A seasoned EU negotiator himself, he warned that achieving a trade deal within two years after triggering Article 50 was highly unlikely. Meanwhile, in foreign policy, a UK that abandoned the EU would have to become more dependent on an unpalatable Trumpian United States.

Like Tony Blair, another previous Prime Minister turned Brexit commentator, Major reminded the current occupant of No.10 that 48 per cent of the country voted Remain, and that opinion might “evolve” as the reality of Brexit became clear.

Unlike Blair, he did not call for a second referendum, stressing instead the role of Parliament. But neither did he rule it out.

That was the first warning. 

But it may be Major's second warning that turns out to be the most prescient. Major praised Theresa May's social policy, which he likened to his dream of a “classless society”. He focused his ire instead on those Brexiteers whose promises “are inflated beyond any reasonable expectation of delivery”. 

The Prime Minister understood this, he claimed, but at some point in the Brexit negotiations she will have to confront those who wish for total disengagement from Europe.

“Although today they be allies of the Prime Minister, the risk is tomorrow they may not,” he warned.

For these Brexiteers, the outcome of the Article 50 negotiations did not matter, he suggested, because they were already ideologically committed to an uncompromising version of free trade:

“Some of the most committed Brexit supporters wish to have a clean break and trade only under World Trade Organisation rules. This would include tariffs on goods with nothing to help services. This would not be a panacea for the UK  - it would be the worst possible outcome.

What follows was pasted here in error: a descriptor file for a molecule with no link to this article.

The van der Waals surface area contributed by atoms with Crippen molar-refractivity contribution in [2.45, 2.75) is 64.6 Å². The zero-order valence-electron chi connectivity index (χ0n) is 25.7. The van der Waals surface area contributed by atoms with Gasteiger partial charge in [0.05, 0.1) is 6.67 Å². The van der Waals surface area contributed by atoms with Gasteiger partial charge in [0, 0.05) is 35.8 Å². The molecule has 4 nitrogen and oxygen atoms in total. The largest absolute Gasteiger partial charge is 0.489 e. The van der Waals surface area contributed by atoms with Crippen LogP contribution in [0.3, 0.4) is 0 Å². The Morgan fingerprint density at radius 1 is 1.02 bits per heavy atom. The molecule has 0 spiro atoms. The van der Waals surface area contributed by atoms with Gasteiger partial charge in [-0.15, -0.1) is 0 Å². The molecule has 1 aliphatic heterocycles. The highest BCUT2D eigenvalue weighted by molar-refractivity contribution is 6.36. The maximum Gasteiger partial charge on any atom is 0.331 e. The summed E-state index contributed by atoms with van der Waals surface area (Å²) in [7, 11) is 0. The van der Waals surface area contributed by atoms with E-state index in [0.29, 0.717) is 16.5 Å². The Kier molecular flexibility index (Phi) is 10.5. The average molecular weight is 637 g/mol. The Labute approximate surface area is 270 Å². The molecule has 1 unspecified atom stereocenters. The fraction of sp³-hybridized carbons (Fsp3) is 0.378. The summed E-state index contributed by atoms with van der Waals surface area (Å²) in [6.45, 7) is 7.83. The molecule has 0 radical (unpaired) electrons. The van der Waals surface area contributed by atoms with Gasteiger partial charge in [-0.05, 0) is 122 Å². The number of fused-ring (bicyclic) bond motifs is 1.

“But to those who wish to see us go back to a deregulated low cost enterprise economy, it is an attractive option, and wholly consistent with their philosophy.”

There was, he argued, a choice to be made about the foundations of the economic model: “We cannot move to a radical enterprise economy without moving away from a welfare state. 

“Such a direction of policy, once understood by the public, would never command support.”

Major's view of Brexit seems to be a slow-motion car crash, but one where zealous free marketeers like Daniel Hannan are screaming “faster, faster”, on speaker phone. At the end of the day, it is the mainstream Tory party that will bear the brunt of the collision. 

Asked at the end of his speech whether he, like Margaret Thatcher during his premiership, was being a backseat driver, he cracked a smile. 

“I would have been very happy for Margaret to make one speech every eight months,” he said. As for today? No doubt Theresa May will be pleased to hear he is planning another speech on Scotland soon. 

Julia Rampen is the editor of The Staggers, The New Statesman's online rolling politics blog. She was previously deputy editor at Mirror Money Online and has worked as a financial journalist for several trade magazines.